Human Rights Voices

While the UN devotes its human rights operations to the demonization of the democratic state of Israel above all others and condemns the United States more often than the vast majority of non-democracies around the world, the voices of real victims around the world must be heard.

Pakistan, February 5, 2014

An Open Letter On Al-Qaeda’s American Hostage Warren Weinstein

Only days away from returning home, Warren Weinstein was abducted in August 2011 from his residence in Lahore, Pakistan where he had worked for seven years on a US AID project teaching Pakistanis how to start or improve their businesses. He has been held by al-Qaida for over two years, and his family appears to have given up hope that the Obama Administration is doing anything useful to get him home. The last video of him released in December shows him emaciated and missing a tooth.

Warren and I were students together at Columbia University in the International Relations Ph.D. program, and our families have been friends ever since.

Warren is a strong advocate for sustainable global development, and has spent a good part of his career working in the development field helping to improve the lives of men, women, and children in developing countries.

He was a Peace Corps director in Togo and the Ivory Coast, and later helped to develop the tourist industry in Ghana.

But the culmination of his career as a development specialist came in Pakistan. He worked with local dairies bringing refrigeration to rural farms, improved methods of milk purification, and taught breeding to improve the milk output of cows.

He taught horticulture by emphasizing the standards that are required to improve tree fruits.

He taught producers of furniture how to improve the quality of their products for export.

He persuaded Nike to keep their soccer ball factory In Pakistan by helping to modernize production, and worked with other sporting goods entrepreneurs, like those producing boxing equipment.

He helped the leather goods industry by teaching better tanning methods and the production of softer leather.

He helped the producers of surgical instruments to improve the quality of their finished products for export so that half-finished instruments would not have to be shipped to Europe to be finished for sale in other countries, with the Europeans getting most of the profits.

He helped jewelry manufacturers to make their products more appealing to the world market by emphasizing design and workmanship, and promoted the creation of jewelry shows.

He also helped to improve the quality of granite and marble mine production.

Warren is fluent in a variety of languages and was able to bring in experts from the United States and various other countries who excel in their fields or send Pakistanis on study tours to achieve the results noted above.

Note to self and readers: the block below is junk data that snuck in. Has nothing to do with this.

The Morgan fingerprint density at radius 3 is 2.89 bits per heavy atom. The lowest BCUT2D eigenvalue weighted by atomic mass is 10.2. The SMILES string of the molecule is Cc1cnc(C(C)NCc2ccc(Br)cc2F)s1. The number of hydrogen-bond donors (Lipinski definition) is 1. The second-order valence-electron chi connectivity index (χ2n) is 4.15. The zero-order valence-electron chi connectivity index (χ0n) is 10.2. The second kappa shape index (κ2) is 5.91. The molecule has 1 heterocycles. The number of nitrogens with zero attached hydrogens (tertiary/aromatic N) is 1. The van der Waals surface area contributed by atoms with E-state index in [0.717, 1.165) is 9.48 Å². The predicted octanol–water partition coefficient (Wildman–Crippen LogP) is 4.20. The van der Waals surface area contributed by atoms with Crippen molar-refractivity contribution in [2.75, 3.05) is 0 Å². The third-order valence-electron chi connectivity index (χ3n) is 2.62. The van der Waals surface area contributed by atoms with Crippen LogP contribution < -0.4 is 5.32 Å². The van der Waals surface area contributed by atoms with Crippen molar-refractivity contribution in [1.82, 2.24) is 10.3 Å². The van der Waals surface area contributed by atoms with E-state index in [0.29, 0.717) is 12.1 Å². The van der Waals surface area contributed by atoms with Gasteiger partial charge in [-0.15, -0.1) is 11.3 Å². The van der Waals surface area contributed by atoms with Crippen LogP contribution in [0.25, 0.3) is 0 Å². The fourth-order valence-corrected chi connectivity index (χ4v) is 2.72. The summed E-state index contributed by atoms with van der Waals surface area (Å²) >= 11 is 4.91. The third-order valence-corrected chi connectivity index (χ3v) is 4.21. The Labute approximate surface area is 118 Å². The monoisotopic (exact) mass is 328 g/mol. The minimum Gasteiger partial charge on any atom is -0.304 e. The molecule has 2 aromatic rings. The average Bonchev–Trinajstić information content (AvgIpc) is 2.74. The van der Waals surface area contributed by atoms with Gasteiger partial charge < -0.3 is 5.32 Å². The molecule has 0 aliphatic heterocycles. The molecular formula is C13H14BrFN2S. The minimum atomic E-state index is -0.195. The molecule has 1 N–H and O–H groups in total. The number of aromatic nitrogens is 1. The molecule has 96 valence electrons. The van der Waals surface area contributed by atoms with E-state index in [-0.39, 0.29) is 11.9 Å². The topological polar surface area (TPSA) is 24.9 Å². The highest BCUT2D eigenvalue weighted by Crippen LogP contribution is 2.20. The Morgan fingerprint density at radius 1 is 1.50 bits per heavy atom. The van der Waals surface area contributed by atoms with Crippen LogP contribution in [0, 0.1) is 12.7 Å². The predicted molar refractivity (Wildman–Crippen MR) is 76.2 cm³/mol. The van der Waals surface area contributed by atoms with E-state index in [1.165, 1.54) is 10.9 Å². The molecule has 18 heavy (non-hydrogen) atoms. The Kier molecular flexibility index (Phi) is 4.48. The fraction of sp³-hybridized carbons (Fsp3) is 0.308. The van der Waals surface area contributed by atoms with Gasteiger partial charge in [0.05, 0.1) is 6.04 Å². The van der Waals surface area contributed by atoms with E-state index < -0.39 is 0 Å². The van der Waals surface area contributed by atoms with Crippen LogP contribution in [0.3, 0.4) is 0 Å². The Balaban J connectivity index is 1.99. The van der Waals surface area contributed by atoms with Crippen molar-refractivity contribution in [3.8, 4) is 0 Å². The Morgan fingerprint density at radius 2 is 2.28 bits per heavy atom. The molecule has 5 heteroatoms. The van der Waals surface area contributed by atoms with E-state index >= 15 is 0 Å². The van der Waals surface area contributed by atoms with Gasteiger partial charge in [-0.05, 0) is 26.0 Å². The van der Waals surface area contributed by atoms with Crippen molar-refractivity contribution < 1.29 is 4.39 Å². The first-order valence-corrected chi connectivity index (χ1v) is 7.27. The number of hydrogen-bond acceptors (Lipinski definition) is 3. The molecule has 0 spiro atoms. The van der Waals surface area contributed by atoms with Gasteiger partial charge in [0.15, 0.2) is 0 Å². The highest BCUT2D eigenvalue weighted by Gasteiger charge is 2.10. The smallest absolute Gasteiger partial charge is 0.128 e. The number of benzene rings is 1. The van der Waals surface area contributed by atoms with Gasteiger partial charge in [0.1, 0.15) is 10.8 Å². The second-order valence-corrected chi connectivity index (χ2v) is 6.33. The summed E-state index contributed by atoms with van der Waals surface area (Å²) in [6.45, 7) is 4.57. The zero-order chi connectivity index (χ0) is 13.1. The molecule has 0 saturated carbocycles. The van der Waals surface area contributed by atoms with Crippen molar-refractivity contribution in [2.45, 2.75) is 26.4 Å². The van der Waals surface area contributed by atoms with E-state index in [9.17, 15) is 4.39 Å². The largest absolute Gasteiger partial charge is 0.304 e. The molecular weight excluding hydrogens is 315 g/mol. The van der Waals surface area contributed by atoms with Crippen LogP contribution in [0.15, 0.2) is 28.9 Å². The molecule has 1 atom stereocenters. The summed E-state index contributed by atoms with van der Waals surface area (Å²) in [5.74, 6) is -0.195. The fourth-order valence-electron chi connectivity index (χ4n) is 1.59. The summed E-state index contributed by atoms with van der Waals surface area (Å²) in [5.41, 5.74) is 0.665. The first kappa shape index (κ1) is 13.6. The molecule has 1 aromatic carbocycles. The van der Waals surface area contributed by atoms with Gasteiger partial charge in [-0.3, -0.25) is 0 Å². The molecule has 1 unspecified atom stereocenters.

Warren made no secret of the fact that he is Jewish. Indeed, he had studied as a child at a yeshiva, and his wife taught at a Jewish school. Yet, in the Pakistani English language newspapers that reported on his abduction in August 2011 the Pakistanis he worked with praised him without exception. And according to ABC News, colleagues described him as "a diligent worker dedicated to helping Pakistani people. " Added a Pakistani journalist: "He's a short, funny man with a quick wit," who "could speak a fair amount of Urdu."

And during the seven years Warren lived and worked in Pakistan, exports rose.

I have spoken with Warren's wife Elaine, who told me of an interview about Warren that was carried by the BBC in Europe I believe on August 22nd or 23rd. I found the interview on the internet and watched it.

In this interview, Elaine declares that after two years of Warren's captivity she is "frantic." The interviewer, Brajesh Upadhyah of the BBC comments that she finds it hard to sleep at night. Asked by Mr. Upadhyah what the Obama Administration is doing for Warren, Warren's older daughter Jennifer responds: "We're on our own. They're aware of the situation, but we're very much alone." A State Department spokesperson offers a formulaic answer: We're "extremely concerned." We "work with the Pakistani authorities" and provide "consular assistance as appropriate." Mr. Upadhyah comments: "The family finds itself helpless."

At this point Warren's family would welcome proof that he is still alive, as a first step to getting him home.

No words can adequately express how grateful his family and friends would be to have Warren home swiftly and safely in good health.

Please contact anyone you know who is close to or has influence with the Administration to promote Warren's swift and safe return home to his family.

Thank you so very much for whatever you can do to help.

Best wishes.